However, her strongest impression is of the similarities that she finds. “Wherever you go, you’re in the studio working every day,” she says. Ballet’s steps, and much of the choreography, are the same. “And it’s the same thing, to perform.”
Now that she’s back in the States, she plans to stay. “I feel a freedom here, you know?” she says. “I’m so happy in this company—Angel Corella brings amazing positive energy into the studio every day.” Pineiro loves the openness and friendliness, as well as the international nature of the company. “There are people from all over the world,” she says, “so we translate and learn from each other—we’re like a team.”
photo by Lucas Chilczuk for DanceMedia LLC
Corps de ballet, American Ballet Theatre
Originally from Yamanashi Prefecture, Japan
Growing up in Japan, Mai Aihara set her sights early on American Ballet Theatre. She’d seen photos of the dancers and watched videos of performances, and, to her, ABT was the pinnacle. But it wasn’t until her first visit to New York City at 15 for Youth America Grand Prix that she got a taste of the U.S. dance scene. “Everything was so vibrant and exciting,” she says. She remembers being impressed by the enthusiasm of the audience cheering for contestants, which was very different from the quieter audiences she was used to in Japan.
After placing as a semifinalist at the 2010 Prix de Lausanne, she moved to Stuttgart, Germany, to study at the John Cranko Schule. She was shocked by how much taller and longer-limbed the dancers were. The stages in Europe also seemed so vast—as a petite dancer, she wondered if her own lines would be long and clean enough. Nonetheless, she got her professional start as an apprentice at Dresden Semperoper Ballet, where she was able to meet and dance the work of luminaries like Jirí Kylián. And she learned how to “move big,” eventually coming to terms with her own smaller frame.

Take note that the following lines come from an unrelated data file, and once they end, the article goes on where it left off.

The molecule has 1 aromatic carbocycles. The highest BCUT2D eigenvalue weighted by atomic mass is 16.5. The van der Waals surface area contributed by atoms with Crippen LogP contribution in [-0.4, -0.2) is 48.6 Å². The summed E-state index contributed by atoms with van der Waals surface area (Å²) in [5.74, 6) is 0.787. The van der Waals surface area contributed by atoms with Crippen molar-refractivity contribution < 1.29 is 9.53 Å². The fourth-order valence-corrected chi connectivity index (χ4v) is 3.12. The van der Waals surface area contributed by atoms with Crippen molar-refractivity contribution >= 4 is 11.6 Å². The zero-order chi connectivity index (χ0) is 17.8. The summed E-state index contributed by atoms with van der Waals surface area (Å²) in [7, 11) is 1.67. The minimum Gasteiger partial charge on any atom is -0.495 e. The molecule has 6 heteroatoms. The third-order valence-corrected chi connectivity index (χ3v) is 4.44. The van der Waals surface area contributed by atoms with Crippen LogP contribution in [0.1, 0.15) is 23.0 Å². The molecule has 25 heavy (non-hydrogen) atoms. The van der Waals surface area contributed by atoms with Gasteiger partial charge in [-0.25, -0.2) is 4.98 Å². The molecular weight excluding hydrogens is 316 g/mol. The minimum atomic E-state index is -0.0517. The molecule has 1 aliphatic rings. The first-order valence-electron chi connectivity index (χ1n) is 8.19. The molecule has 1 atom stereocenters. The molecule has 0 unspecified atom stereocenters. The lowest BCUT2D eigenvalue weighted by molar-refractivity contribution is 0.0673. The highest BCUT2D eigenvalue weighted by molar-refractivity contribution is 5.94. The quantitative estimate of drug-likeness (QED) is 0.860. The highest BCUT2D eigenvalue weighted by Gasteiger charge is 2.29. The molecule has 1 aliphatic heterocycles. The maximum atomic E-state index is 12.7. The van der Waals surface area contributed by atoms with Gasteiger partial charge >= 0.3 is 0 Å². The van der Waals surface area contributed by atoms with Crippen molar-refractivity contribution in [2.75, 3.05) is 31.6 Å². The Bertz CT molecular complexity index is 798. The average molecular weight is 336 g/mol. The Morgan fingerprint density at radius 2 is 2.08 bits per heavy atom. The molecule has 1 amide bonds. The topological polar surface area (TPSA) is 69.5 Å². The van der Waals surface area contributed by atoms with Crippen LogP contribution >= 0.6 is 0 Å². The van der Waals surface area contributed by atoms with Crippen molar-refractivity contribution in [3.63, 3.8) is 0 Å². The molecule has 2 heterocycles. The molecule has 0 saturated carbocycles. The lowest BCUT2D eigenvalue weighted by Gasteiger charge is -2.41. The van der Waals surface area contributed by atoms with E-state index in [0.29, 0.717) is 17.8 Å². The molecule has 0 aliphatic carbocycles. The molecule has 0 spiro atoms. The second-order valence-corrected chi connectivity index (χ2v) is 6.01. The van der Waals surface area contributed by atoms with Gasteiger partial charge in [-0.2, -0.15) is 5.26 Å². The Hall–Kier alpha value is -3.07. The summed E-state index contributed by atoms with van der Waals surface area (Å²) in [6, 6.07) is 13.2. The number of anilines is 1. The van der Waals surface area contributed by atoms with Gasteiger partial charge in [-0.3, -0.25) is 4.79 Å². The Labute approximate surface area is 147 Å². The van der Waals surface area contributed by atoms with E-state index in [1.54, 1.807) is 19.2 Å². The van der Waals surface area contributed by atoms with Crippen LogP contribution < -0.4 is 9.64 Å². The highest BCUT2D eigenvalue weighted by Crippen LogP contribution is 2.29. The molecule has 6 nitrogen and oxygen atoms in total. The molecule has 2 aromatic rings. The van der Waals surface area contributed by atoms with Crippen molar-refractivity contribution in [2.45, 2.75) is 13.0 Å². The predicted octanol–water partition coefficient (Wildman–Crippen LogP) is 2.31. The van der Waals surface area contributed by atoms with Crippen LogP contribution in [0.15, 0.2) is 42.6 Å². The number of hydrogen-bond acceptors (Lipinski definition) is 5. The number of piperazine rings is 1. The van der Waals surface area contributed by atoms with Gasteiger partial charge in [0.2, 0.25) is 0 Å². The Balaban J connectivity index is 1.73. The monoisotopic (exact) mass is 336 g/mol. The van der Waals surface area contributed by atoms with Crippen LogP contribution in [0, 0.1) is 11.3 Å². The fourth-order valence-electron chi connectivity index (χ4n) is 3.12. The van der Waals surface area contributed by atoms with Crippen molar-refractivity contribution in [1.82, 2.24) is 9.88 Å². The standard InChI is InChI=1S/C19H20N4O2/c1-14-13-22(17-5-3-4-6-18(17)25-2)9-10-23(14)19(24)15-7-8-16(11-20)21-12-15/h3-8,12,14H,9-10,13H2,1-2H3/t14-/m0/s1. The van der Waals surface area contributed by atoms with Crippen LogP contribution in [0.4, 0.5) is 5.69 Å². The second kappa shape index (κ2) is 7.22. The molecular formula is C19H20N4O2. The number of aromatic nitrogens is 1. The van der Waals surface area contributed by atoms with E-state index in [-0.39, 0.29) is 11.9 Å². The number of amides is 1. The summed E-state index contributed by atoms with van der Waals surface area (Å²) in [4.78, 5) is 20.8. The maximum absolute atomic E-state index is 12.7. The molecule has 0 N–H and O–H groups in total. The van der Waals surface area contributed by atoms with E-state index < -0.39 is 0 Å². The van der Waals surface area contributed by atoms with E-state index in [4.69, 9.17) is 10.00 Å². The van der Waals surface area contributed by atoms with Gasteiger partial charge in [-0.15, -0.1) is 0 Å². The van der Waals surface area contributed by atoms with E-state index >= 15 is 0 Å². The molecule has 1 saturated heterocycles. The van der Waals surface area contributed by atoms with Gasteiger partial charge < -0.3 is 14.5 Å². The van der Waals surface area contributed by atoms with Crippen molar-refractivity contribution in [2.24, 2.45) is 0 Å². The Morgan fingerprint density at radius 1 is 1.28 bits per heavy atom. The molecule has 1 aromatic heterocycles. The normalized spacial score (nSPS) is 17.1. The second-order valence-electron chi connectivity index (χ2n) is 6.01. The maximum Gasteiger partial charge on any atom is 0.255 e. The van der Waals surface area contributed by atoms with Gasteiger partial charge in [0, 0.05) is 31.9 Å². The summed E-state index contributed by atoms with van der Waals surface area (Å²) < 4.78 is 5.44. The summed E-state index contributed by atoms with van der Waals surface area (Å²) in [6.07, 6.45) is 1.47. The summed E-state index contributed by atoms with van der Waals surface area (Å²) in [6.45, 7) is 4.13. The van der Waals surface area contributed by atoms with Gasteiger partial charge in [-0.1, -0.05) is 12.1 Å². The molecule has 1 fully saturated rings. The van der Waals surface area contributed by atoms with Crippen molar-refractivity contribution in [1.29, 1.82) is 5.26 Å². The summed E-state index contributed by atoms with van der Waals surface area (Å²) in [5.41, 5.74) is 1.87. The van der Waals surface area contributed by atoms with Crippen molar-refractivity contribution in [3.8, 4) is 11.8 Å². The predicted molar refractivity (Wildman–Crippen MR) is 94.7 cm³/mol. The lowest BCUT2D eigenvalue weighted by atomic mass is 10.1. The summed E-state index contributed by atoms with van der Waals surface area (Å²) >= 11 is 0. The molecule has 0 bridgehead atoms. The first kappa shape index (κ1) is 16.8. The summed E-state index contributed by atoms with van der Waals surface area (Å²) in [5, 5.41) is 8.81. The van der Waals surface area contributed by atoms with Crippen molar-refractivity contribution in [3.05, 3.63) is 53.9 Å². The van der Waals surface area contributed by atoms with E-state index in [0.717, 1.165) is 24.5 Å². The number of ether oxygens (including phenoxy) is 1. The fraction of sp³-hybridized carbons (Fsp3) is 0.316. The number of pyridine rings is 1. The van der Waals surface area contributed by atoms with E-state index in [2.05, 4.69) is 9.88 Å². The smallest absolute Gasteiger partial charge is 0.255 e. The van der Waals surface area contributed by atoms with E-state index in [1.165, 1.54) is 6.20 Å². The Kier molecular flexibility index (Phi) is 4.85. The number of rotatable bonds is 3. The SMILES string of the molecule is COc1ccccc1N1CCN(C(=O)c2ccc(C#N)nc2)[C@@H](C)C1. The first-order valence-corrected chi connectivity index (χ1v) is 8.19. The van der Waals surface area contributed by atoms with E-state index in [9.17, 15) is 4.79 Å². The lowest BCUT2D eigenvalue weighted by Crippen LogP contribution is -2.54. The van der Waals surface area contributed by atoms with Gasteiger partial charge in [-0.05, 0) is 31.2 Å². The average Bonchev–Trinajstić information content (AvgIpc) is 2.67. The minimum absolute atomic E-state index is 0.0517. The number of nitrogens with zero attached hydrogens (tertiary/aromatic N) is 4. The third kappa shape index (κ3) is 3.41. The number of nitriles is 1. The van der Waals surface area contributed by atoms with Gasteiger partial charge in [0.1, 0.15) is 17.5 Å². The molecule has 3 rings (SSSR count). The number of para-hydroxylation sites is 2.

Yet she still dreamed of dancing more classical ballets, and in the spring of 2013 she landed an audition—and a corps contract—at ABT. Even though her days are longer than they were in Germany, she still can’t get over dancing at the Metropolitan Opera House. “When I was a child I could only see it in magazines. I am very honored to stand on this stage,” she says. “It’s like a dream.”
photo by Lucas Chilczuk for DanceMedia LLC
Dancer with Trisha Brown Dance Company
Originally from Red Cliffs, Australia
As a student at Victorian College of the Arts in Melbourne, Stuart Shugg found that there was an intangible quality about some teachers and choreographers that attracted him. “I remember going to performances and wondering what it was,” he says. “There was a certain use of weight, gravity and momentum in their bodies.” He eventually realized they all had one thing in common: They were from New York City.
In 2010, while on tour in New York, Shugg met Carolyn Lucas, associate artistic director of Trisha Brown Dance Company (at that time Brown’s choreographic assistant). He’d been a fan of Trisha Brown from his first glimpse: “Her work just made sense to me,” he says. “There’s a very shrewd, undeniable fact that the body is dealing with gravity all the time, and there’s kind of a truth, a physics.” Shugg soon returned to New York to hang out with the company for three months, determined to learn everything he could. Brown offered him an apprenticeship, which soon turned into a company position.